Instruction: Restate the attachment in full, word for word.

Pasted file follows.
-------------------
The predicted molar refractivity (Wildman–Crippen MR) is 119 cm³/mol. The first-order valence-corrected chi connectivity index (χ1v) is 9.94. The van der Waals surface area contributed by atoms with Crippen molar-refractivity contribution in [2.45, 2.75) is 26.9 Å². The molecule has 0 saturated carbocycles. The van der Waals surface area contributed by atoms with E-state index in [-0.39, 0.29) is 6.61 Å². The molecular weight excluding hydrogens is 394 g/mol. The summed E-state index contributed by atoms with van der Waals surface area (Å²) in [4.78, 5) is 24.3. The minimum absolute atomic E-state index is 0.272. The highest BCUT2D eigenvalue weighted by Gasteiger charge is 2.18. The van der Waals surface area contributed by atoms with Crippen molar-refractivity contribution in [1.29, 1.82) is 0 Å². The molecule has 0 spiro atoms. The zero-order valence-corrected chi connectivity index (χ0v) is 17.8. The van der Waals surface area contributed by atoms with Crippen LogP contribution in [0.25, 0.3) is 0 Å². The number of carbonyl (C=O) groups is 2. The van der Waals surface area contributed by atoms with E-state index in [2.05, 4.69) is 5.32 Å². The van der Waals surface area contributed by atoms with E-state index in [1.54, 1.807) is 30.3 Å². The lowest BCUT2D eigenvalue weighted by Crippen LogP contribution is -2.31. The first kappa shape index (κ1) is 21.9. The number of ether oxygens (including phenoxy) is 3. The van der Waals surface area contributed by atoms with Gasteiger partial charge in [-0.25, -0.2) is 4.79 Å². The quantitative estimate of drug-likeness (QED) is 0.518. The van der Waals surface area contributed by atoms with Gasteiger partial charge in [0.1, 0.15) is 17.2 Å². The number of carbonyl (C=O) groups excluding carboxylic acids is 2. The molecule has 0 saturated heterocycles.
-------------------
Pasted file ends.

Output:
The predicted molar refractivity (Wildman–Crippen MR) is 119 cm³/mol. The first-order valence-corrected chi connectivity index (χ1v) is 9.94. The van der Waals surface area contributed by atoms with Crippen molar-refractivity contribution in [2.45, 2.75) is 26.9 Å². The molecule has 0 saturated carbocycles. The van der Waals surface area contributed by atoms with E-state index in [-0.39, 0.29) is 6.61 Å². The molecular weight excluding hydrogens is 394 g/mol. The summed E-state index contributed by atoms with van der Waals surface area (Å²) in [4.78, 5) is 24.3. The minimum absolute atomic E-state index is 0.272. The highest BCUT2D eigenvalue weighted by Gasteiger charge is 2.18. The van der Waals surface area contributed by atoms with Crippen molar-refractivity contribution in [1.29, 1.82) is 0 Å². The molecule has 0 spiro atoms. The zero-order valence-corrected chi connectivity index (χ0v) is 17.8. The van der Waals surface area contributed by atoms with Crippen LogP contribution in [0.25, 0.3) is 0 Å². The number of carbonyl (C=O) groups is 2. The van der Waals surface area contributed by atoms with E-state index in [2.05, 4.69) is 5.32 Å². The van der Waals surface area contributed by atoms with E-state index in [1.54, 1.807) is 30.3 Å². The lowest BCUT2D eigenvalue weighted by Crippen LogP contribution is -2.31. The first kappa shape index (κ1) is 21.9. The number of ether oxygens (including phenoxy) is 3. The van der Waals surface area contributed by atoms with Gasteiger partial charge in [-0.25, -0.2) is 4.79 Å². The quantitative estimate of drug-likeness (QED) is 0.518. The van der Waals surface area contributed by atoms with Gasteiger partial charge in [0.1, 0.15) is 17.2 Å². The number of carbonyl (C=O) groups excluding carboxylic acids is 2. The molecule has 0 saturated heterocycles.